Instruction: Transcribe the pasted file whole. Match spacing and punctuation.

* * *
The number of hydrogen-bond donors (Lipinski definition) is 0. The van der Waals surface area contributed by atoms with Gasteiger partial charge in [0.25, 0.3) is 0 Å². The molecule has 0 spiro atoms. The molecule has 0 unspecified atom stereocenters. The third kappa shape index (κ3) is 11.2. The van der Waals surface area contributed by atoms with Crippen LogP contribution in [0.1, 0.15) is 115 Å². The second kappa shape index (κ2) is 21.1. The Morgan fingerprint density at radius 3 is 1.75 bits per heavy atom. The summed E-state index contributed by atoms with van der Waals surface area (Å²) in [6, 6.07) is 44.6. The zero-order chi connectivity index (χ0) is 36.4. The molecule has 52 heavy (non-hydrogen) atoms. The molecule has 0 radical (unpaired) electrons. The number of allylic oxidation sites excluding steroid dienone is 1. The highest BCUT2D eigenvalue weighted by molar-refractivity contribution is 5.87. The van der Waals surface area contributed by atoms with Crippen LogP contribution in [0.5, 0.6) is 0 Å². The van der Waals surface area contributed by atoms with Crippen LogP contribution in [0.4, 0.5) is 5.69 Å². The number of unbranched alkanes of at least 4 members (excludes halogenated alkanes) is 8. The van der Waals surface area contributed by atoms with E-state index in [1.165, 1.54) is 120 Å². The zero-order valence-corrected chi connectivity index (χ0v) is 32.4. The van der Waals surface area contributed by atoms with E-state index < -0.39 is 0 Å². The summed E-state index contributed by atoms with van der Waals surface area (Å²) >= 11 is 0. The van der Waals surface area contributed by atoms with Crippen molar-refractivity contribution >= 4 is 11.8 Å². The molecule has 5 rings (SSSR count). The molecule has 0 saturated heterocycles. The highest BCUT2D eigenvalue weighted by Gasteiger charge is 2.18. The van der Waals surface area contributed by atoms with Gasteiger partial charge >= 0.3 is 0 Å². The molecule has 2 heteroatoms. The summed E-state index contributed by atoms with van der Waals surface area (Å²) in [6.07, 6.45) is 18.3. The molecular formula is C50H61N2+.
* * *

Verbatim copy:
The number of hydrogen-bond donors (Lipinski definition) is 0. The van der Waals surface area contributed by atoms with Gasteiger partial charge in [0.25, 0.3) is 0 Å². The molecule has 0 spiro atoms. The molecule has 0 unspecified atom stereocenters. The third kappa shape index (κ3) is 11.2. The van der Waals surface area contributed by atoms with Crippen LogP contribution in [0.1, 0.15) is 115 Å². The second kappa shape index (κ2) is 21.1. The Morgan fingerprint density at radius 3 is 1.75 bits per heavy atom. The summed E-state index contributed by atoms with van der Waals surface area (Å²) in [6, 6.07) is 44.6. The zero-order chi connectivity index (χ0) is 36.4. The molecule has 52 heavy (non-hydrogen) atoms. The molecule has 0 radical (unpaired) electrons. The number of allylic oxidation sites excluding steroid dienone is 1. The highest BCUT2D eigenvalue weighted by molar-refractivity contribution is 5.87. The van der Waals surface area contributed by atoms with Crippen LogP contribution in [0.5, 0.6) is 0 Å². The van der Waals surface area contributed by atoms with Crippen LogP contribution in [0.4, 0.5) is 5.69 Å². The number of unbranched alkanes of at least 4 members (excludes halogenated alkanes) is 8. The van der Waals surface area contributed by atoms with E-state index in [1.165, 1.54) is 120 Å². The zero-order valence-corrected chi connectivity index (χ0v) is 32.4. The van der Waals surface area contributed by atoms with E-state index < -0.39 is 0 Å². The summed E-state index contributed by atoms with van der Waals surface area (Å²) >= 11 is 0. The van der Waals surface area contributed by atoms with Crippen molar-refractivity contribution >= 4 is 11.8 Å². The molecule has 5 rings (SSSR count). The molecule has 0 saturated heterocycles. The highest BCUT2D eigenvalue weighted by Gasteiger charge is 2.18. The van der Waals surface area contributed by atoms with Gasteiger partial charge >= 0.3 is 0 Å². The molecule has 2 heteroatoms. The summed E-state index contributed by atoms with van der Waals surface area (Å²) in [6.07, 6.45) is 18.3. The molecular formula is C50H61N2+.